By Andrew Kahn

David Mickey Evans wrote and directed The Sandlot. He recently wrote a film about a Little League baseball team and has sent the script to several major studios. The message paraphrased below is emblematic of the response to a “sports” movie in 2017:

I found it charming but it’s not something the studio can support. It’s virtually impossible to get a baseball movie made today. The decline in video revenue and the increasing necessity of the international markets have pretty much killed the possibility for a movie set in the baseball world.

It seems like it’s been FOR-EV-ER since the last good baseball movie. Over a 15-month span in the mid-’90s, The Sandlot, Rookie of the Year, Little Big League, and Angels in the Outfield hit theaters. Those are just the baseball movies for kids (defined here as G or PG rated films). The ’90s also gave us classic movies about other sports, like The Mighty Ducks, Little Giants, The Big Green, and Space Jam.

Since? There have been a handful of entertaining, family-friendly sports flicks (Miracle, Remember the Titans, Glory Road) but hardly any about baseball (2002’s The Rookie, starring Dennis Quaid, is perhaps the only one worth mentioning). What changed?

Lost in translation

In 2016, box office receipts in North America totaled $11.4 billion. The same films brought in $27.2 billion throughout the rest of the world, 70 percent of the total. There’s no debating that the international market is critical to the industry. The idea that moviegoers outside the United States don’t care for movies that include American sports is where writers and executives disagree.

“They’ll tell you sports movies don’t travel, especially baseball, which I think is ludicrous,” said Vince McKewin, who wrote the 2000 football comedy The Replacements (PG-13), starring Keanu Reeves and Gene Hackman. McKewin is struggling to raise money for his script on a senior citizens softball league. “No matter how many statistics you throw at them regarding the Japanese market, the Australian market, China, many European countries, parts of Germany, it still doesn’t cut any ice with them. They’re looking for an excuse to say ‘no.’”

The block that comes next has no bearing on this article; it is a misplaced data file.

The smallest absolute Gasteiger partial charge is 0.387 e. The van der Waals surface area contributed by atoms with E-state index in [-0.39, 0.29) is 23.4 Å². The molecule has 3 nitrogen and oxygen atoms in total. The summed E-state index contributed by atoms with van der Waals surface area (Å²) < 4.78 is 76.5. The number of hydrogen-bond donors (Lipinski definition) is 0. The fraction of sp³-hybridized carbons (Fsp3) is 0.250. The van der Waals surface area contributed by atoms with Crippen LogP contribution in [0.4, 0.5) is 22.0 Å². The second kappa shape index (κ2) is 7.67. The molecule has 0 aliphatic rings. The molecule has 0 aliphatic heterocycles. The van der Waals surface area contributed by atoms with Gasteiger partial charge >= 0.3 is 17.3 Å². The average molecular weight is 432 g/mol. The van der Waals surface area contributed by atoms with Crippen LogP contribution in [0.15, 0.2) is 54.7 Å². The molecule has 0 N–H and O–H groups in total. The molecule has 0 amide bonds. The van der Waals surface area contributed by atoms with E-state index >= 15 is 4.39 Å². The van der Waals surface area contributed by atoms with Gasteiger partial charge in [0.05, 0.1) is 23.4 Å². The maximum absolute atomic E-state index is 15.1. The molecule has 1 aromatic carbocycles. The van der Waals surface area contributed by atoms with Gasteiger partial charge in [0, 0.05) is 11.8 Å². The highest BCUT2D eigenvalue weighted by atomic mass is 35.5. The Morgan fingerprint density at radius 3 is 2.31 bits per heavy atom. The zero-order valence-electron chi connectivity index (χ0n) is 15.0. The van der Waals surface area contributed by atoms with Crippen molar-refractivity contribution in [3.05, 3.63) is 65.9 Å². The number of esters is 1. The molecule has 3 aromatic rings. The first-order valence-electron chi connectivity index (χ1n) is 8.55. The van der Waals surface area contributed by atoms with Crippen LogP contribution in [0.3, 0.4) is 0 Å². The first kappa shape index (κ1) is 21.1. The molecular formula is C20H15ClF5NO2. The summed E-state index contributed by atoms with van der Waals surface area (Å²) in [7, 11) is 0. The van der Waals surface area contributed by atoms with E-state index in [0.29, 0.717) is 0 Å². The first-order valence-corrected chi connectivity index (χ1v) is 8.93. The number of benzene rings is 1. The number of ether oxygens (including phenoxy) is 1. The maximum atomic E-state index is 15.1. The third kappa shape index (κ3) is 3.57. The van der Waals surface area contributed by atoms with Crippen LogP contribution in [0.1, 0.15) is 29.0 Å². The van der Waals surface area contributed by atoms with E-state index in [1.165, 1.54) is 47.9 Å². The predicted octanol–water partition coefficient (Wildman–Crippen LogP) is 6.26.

Japan, the second-largest international movie market (behind China) has a pro baseball league that is behind only Major League Baseball in talent and popularity. South Korea (sixth in film) has two top-three finishes in the four World Baseball Classic tournaments. Evans said he still receives substantial Sandlot residuals from DVD sales in those countries plus Australia and Britain, among others.

A spokesperson at Paramount Pictures declined to comment for this story. Messages to Sony Pictures were not returned.

Hitting a curveball is not a super power

Of the 10 highest-grossing films of 2016, four were superhero movies and three were animated films (the other two were Fantastic Beasts and Where to Find Them and Rogue One: A Star Wars Story). That’s been the approximate breakdown for many years, with no sports film even sniffing the list.

For studios, it’s simple: Spend big, earn big. This month’s Guardians of the Galaxy: Vol. 2 might have cost $200 million to produce, but it will likely bring in a billion. There’s less risk to put out an action blockbuster than to produce 10 to 15 family comedies or dramas.

“It’s too easy to say it’s just economics,” McKewin said of the dearth of sports films. “I think it’s a lack of imagination and effort. I know people who work for studios who shake their heads at their mandate.”

McKewin said that 20 years ago, a major studio might have 200 movies in development; today that number is closer to 20. The process is more efficient now, but doesn’t lend itself to fresh ideas.

Both McKewin and Evans acknowledged that studio folks have implied they want films with a little more “edge” than say, The Sandlot, while at the same time often requesting that scripts are politically correct. The writers said the bigger frustration, however, is the failure to recognize that most sports movies—at least the good ones—aren’t about sports. Less than a third of The Sandlot includes baseball; it’s a movie about friendship.

“If a story is about the human condition or relationships and they strike a chord, I don’t think people care what the sport is,” said Evans. Universal themes, by definition, will sell in China, France, Germany, or anywhere else.

And as many of the aforementioned movies prove, sports can certainly lend themselves to family films. Animated flicks are filling that void right now, but there’s no reason the same parents and child who see Minions wouldn’t enjoy a movie about a Little League team just as much. For fans of baseball movies, it’s disappointing studios don’t recognize that.

To quote Billy Heywood (played by Luke Edwards in Little Big League): “Baseball was made for kids; grownups only screw it up.” Sadly, that now applies not just to baseball but movies about baseball.

Andrew Kahn is a regular contributor to CBS Local. He writes about baseball and other sports at andrewjkahn.com and you can find his Scoop and Score podcast on iTunes. Email him at andrewjkahn@gmail.com and follow him on Twitter at @AndrewKahn

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